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NEWS

UK Government admits extended Custody Time Limits disproportionately affect Black people

FT Admin - October 16, 2020 - Extended pre-trial, Discrimination, Pre-trial detention

The extension of Custody Time Limits (CTLs) may have a disproportionate impact on people who are Black, Asian or from other ethnic minorities, according to the UK Government’s own Equality Impact Statement published this week.

The statement recognises that defendants with protected characteristics[i], “may experience some disadvantage from a longer period of time held on remand.” In particular, the statement outlines a number of ways that people from Black and Minority Ethnic (BAME) backgrounds will be affected by extended Custody Time Limits.

Black, Mixed, and Chinese or Other ethnic groups are more likely to be held in pre-trial detention: “Over the last 5 years, defendants from Black, Mixed, and Chinese or Other ethnic groups consistently had a higher proportion of individuals remanded in custody at Crown Court compared to the White ethnic group. In 2019, 47% of Black defendants were remanded in custody during Crown Court proceedings compared to 38% of White defendants.”

Black defendants are more likely to be held on remand but less likely to receive a custodial sentence: “Despite Black defendants being more likely to be remanded in custody at Crown Court, they are less likely than White defendants to go on to receive an immediate custodial sentence at the conclusion of proceedings.”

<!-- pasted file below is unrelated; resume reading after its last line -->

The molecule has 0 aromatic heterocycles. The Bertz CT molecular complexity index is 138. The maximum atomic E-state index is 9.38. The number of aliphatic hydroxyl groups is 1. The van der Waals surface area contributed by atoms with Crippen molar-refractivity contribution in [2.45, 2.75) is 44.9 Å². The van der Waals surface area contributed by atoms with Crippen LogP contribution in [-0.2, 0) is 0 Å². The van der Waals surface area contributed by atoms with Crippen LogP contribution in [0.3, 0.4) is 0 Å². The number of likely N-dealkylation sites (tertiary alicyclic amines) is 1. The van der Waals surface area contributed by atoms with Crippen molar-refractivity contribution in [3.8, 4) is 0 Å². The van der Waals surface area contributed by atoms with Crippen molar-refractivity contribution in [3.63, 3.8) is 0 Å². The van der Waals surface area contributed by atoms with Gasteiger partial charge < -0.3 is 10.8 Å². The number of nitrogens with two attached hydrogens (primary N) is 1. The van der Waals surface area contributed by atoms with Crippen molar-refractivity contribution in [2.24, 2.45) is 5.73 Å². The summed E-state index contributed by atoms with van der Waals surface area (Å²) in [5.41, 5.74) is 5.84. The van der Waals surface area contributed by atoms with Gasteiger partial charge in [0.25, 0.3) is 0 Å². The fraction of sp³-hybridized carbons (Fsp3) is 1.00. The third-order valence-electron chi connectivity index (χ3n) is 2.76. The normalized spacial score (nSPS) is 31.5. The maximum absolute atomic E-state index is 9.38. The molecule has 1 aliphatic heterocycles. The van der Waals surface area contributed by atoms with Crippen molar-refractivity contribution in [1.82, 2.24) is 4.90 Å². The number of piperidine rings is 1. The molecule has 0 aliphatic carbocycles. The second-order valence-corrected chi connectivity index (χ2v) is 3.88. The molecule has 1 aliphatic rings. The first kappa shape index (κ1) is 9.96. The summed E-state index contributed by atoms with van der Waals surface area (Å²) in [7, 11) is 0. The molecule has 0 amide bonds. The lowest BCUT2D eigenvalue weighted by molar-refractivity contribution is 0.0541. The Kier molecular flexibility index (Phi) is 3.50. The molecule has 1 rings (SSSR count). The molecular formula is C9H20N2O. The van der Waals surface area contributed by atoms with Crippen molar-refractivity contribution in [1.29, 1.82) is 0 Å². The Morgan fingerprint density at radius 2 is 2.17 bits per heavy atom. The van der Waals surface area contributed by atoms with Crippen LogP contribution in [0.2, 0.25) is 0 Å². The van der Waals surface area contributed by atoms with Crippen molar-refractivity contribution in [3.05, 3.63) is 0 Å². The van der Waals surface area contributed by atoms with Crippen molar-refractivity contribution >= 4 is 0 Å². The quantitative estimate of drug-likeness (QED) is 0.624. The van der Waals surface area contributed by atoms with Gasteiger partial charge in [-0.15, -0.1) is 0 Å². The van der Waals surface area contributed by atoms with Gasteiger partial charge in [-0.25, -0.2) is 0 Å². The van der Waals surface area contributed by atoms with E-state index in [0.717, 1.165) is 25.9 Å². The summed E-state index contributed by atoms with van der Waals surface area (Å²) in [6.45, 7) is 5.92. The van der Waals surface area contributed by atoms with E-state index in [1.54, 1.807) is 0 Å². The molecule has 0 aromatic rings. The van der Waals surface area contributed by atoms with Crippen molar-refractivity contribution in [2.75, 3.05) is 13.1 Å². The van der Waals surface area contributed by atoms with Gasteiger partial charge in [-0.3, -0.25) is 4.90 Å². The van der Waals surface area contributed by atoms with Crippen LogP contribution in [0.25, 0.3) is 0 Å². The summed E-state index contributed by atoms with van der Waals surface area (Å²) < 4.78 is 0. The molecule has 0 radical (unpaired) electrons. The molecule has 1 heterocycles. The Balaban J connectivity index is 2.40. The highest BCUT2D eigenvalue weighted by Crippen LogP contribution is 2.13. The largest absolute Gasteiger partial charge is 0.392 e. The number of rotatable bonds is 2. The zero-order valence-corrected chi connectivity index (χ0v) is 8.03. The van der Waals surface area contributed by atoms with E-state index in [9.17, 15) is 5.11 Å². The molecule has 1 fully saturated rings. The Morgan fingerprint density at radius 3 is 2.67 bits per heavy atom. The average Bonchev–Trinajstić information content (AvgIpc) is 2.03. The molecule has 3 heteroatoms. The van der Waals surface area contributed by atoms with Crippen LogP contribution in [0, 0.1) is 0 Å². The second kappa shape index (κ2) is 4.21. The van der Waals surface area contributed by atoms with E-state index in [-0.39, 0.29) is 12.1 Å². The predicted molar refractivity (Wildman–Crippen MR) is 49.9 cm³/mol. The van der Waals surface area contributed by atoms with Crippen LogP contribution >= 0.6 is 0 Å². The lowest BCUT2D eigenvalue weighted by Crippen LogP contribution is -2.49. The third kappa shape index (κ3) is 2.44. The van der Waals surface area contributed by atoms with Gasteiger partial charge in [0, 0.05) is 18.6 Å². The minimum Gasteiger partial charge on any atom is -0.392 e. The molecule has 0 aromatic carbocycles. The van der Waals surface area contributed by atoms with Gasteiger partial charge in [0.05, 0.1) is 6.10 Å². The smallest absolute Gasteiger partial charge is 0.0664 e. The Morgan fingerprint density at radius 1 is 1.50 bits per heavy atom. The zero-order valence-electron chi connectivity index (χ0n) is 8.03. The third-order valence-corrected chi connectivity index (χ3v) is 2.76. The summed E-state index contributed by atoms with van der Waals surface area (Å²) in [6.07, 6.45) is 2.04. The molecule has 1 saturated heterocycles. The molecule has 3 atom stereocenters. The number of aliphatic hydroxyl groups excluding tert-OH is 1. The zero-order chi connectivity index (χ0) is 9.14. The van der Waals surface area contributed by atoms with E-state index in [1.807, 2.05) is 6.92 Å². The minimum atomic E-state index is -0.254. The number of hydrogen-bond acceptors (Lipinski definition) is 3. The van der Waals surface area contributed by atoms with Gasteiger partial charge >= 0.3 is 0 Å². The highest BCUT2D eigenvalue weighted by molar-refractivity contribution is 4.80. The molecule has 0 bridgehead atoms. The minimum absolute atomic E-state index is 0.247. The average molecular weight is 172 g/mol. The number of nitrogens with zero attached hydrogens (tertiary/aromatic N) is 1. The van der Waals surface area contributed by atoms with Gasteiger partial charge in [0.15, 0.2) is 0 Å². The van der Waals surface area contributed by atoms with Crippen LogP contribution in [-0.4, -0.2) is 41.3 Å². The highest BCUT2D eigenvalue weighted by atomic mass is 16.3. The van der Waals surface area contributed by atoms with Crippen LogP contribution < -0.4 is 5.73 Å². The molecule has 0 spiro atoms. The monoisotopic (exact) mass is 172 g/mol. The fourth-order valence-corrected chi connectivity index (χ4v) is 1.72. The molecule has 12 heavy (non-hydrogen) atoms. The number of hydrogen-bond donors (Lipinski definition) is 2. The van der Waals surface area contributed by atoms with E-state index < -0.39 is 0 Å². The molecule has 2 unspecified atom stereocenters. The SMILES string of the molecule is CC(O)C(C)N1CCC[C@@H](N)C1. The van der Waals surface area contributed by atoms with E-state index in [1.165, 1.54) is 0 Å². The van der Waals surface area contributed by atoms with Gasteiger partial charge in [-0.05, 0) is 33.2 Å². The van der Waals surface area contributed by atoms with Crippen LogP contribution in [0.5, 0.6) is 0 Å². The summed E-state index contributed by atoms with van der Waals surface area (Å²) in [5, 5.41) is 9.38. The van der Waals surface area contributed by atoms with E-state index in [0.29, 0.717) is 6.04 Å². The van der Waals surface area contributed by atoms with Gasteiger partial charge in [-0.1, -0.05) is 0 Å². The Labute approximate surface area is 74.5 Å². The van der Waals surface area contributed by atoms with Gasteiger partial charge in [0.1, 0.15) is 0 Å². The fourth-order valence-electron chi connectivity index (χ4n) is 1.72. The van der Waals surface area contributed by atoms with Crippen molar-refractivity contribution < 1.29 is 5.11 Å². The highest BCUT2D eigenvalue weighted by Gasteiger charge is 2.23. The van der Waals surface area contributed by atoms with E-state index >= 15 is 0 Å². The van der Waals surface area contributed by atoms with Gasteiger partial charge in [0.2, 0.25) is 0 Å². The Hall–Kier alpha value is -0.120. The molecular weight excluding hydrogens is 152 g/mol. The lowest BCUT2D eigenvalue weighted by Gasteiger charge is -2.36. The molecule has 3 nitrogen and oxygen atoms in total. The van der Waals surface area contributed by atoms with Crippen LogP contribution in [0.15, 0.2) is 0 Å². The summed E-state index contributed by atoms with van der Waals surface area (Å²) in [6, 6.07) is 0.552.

Black defendants are more likely to opt for a trial by jury: “Not only are Black defendants disproportionately remanded in custody, but they are also more likely to elect for a trial by jury than White defendants which would place their case into the jurisdiction of the Crown Court (and therefore, potentially within scope of the policy if held on remand).” The government extended Custody Time Limits for cases in the Crown Court from 182 days to 238 days, which is significantly longer than for cases at the Magistrates Court, meaning that Black defendants awaiting trial in the Crown Court would be more likely to be in pre-trial detention for longer.

 Griff Ferris, Legal and Policy Officer at Fair Trials said:

“It’s shocking that the government was aware of the disproportionate impact extended Custody Time Limits would have on people who are Black and other ethnic minority groups, and yet they went ahead with it anyway.

“The government knew that its actions would directly lead to more Black people being held in custody for longer, despite being more likely to be released after a trial. Extending Custody Time Limits directly reinforces the structural inequality and discrimination that already exists in the criminal justice system.

“It’s unacceptable that these people are being made to suffer for the government’s own failure to properly fund the justice system and deal with the backlog of cases. The government must resource the justice system and release low-risk defendants awaiting trial.”

Delayed justice for all

At the end of September, temporary legislation came into force that extends the time that people can be held while waiting for their trial from 182 days to 238 days. The Government claimed that this was necessary to deal with the backlog of cases as a result of the pandemic. As Fair Trials pointed out at the time, delaying trials delays justice for all involved, including victims and witnesses as well as defendants. Responses to FOI requests made by Fair Trials, showed that the Government doesn’t actually know how many people are being held on remand for excessive periods of time.

[i] These protected characteristics are: Race, Sexual Orientation, Marriage/Civil Partnership, Gender (sex), Religion Belief, Gender Reassignment, Disability, Age, Pregnancy/Maternity.

If you are a journalist interested in this story, please call the media team on +44 (0) 7749 785 932 or email [email protected]

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